The knowledge of elastic properties of geo-materials is crucial to determine the mineralogical composition of the Earth's interior. The Brillouin system built at the Helmholtz-Zentrum Potsdam, Deutsches GeoForschungsZentrum allows to determine the sound wave velocities of minerals. This technique exploits Brillouin scattering - the inelastic scattering of laser light by thermally activated vibrations (phonons) in the sample. The frequency shift of the scattered light is related to the sound wave velocity of the sample as a function of pressure, temperature and the crystallographic orientation.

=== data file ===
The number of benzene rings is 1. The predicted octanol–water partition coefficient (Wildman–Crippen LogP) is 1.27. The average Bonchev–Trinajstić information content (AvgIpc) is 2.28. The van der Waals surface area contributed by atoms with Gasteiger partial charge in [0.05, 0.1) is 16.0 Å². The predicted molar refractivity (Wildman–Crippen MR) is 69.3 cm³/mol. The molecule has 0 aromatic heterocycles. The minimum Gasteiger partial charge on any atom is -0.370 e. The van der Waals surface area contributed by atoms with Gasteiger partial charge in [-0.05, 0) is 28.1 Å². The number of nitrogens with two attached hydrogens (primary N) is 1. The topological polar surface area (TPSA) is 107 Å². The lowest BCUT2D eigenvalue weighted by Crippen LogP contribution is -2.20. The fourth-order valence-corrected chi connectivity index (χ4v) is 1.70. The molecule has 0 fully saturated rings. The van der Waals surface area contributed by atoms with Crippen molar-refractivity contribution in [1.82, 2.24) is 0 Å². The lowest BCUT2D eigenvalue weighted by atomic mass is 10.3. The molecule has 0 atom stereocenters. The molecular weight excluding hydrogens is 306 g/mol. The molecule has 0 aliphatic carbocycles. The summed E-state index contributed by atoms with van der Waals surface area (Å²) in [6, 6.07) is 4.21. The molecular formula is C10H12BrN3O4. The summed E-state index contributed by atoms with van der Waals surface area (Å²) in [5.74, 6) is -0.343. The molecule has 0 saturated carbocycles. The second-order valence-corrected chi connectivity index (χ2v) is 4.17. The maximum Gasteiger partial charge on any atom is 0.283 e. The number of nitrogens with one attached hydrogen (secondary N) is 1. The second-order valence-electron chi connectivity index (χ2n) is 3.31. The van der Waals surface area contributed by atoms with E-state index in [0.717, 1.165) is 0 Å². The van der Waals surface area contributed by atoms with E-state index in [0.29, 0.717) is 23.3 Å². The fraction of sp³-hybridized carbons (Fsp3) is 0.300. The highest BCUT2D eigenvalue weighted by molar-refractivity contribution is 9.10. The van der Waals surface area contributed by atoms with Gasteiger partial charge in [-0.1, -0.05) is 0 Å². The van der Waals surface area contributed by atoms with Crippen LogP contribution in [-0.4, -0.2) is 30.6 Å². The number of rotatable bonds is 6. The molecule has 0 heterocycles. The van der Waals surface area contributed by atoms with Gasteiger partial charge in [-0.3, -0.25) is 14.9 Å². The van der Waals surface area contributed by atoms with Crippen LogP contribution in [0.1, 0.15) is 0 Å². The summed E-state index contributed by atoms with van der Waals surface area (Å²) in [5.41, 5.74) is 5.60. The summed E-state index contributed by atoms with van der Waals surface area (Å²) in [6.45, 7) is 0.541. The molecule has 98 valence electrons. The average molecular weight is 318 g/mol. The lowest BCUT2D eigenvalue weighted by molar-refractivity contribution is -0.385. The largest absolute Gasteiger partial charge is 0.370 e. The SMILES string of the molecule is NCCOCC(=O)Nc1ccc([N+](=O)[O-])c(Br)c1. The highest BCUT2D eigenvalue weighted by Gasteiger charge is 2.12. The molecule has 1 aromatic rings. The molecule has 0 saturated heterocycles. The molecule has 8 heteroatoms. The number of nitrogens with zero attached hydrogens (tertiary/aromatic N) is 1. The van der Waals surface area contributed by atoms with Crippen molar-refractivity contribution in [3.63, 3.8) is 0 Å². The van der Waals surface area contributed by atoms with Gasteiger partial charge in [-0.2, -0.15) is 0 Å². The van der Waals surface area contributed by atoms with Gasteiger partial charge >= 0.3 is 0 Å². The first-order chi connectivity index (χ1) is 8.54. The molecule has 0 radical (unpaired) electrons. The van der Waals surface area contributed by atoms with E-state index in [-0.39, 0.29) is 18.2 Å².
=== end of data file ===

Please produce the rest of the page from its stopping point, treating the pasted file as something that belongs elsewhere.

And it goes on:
Fig.: Our Brillouin spectroscopy system at GFZ Potsdam is designed to host large experimental setups
We have built, in collaboration with DESY HASYLAB, a new Brillouin spectroscopy system at PETRA III, the third generation synchrotron source in Hamburg. The new systems allows one to combine acoustic velocity measurements and density measurements by x-ray diffraction at the same experimental conditions at the extreme conditions beamline P02.2, next to the Brillouin scattering laboratory.
Fig.: Left: spatial dispersion of acoustic velocity in a (110) plane of spinel (MgAl2O4) at high pressure in the diamond anvil cell (DAC). Center: a photo of the sample in the DAC. Right: X-ray diffraction photo of the sample in the DAC to determine its density at high pressure.